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Every 10 years, the Eugene City Council adjusts the council wards based on the Federal census. The basic purpose of redistricting is to bring the wards back to more equal population distribution. A similar process is underway throughout the country at every level, all in an effort to assure equal protection under the laws.
This process determines which neighborhoods and areas of the city are grouped together into a ward, for the purposes of electing City Councilors that represent each ward.
The City Council must determine any necessary adjustments to ward boundaries. This decision will occur late in 2021 or early in 2022, as Federal census data will not be made available until late-September of 2021, several months later than usual.
There will be multiple opportunities to engage in the process. In the spring, community members can provide input on the criteria that will be used to create new boundaries via a survey. Once Census data becomes available and different boundary scenarios are created, additional opportunities for input will be created. This will include additional online surveys, public forums and public hearings prior to key Council decision points.
The Eugene Charter provision related to redistricting is general and states:
Section 33. Wards. The council shall divide the city into wards and redefine the boundaries thereof as necessary to accord persons in the city the equal protection of the laws. No person may vote at a city election in a ward other than that in which he or she resides.
The U.S. Census counts every resident in the United States. This is mandated by Article I, Section 2 of the Constitution and takes place every 10 years. The data collected by the decennial census determine the number of seats each state has in the U.S. House of Representatives and is also used to distribute billions in federal funds to local communities. The Census Bureau is required by federal law to provide population counts to states by April 1, 2021, however this has been delayed to September 30, 2021.
The role of the census in maintaining representative government is strong. Apportionment of the U.S. Congress is only half of the process of distributing political power. Virtually all states rely on the census numbers for the redrawing of political districts within the states after apportionment. The Census Bureau has a responsibility to "work closely" with officials in the individual states before each census and to provide summary data for local areas such as election precincts and wards. These areas are the essential building blocks for creating new districts and wards.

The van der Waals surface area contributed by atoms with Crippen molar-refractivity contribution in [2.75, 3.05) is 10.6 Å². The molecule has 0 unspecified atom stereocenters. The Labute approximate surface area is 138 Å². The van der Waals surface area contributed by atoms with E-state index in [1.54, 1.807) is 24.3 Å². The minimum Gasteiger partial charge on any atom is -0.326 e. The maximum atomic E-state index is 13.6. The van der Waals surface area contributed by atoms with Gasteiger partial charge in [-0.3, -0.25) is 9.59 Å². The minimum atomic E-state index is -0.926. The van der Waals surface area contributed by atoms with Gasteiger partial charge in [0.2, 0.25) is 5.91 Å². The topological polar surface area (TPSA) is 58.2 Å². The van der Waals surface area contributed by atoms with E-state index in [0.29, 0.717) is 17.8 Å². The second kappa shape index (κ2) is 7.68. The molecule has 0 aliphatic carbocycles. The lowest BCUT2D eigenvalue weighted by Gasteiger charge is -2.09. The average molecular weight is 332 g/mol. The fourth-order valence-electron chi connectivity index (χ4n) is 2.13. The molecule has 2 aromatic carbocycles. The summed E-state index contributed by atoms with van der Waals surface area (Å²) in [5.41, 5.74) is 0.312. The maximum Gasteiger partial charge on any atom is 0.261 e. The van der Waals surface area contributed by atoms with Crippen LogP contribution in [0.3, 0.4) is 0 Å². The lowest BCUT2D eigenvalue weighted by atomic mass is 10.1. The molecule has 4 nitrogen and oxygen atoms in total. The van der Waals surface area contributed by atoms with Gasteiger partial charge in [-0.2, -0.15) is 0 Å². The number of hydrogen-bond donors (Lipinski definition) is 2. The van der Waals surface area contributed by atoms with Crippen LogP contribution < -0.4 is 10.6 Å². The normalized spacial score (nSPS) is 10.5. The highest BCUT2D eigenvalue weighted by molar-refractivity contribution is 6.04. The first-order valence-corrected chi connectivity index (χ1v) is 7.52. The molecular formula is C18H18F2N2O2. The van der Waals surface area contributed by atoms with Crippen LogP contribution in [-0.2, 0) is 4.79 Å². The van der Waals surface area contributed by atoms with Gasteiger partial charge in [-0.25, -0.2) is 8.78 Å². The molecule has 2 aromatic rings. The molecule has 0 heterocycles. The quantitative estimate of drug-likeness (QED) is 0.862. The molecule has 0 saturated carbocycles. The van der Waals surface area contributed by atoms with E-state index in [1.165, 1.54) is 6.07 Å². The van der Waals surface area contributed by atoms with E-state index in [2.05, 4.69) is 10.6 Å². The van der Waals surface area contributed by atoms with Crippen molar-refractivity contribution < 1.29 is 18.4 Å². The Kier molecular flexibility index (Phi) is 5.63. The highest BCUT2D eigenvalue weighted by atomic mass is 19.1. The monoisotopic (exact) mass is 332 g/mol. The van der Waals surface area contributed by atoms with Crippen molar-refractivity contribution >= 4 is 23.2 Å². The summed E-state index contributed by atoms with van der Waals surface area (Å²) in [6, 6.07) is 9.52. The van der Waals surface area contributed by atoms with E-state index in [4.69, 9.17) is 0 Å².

The council adopts criteria to guide the ward boundary process. Those criteria are likely to address such issues as the allowable range of difference in populations among wards (in 2001, the City used a guideline of +/- 5 percent and +/-3 percent in 2011), anticipated growth in wards over the next 10 years, and such factors as neighborhood organization borders, geographical features and population demographics.
The actual redrawing of boundaries awaits preparation of the 2020 census data and transfer of that data to our local mapping system. The mapping itself will consider the distribution of population throughout the city, as well as the geographic and other features that help shape our community. Staff will prepare ward boundary options incorporating up-to-date population figures and reflecting criteria adopted by council. Council will review the data and ward boundary options, obtain public input, and select a plan that makes sense.
Section 44 of the Eugene City Charter provides that the Eugene Water & Electric Board be composed of five electors whose election is prescribed by ordinance. Section 2.175 of the Eugene Code, in turn, provides that one EWEB commissioner be elected from wards 1 and 8, one from wards 2 and 3, one from wards 4 and 5, one from wards 6 and 7, and one at large. Any changes to the council ward boundaries directly affects the districts EWEB commissioners represent.
Hold initial work session to share information, identify issues, and discuss general approach.
Provide information and obtain public input on criteria.
Council direction to staff on ward boundary options.
Give direction on boundary revisions or new ward options.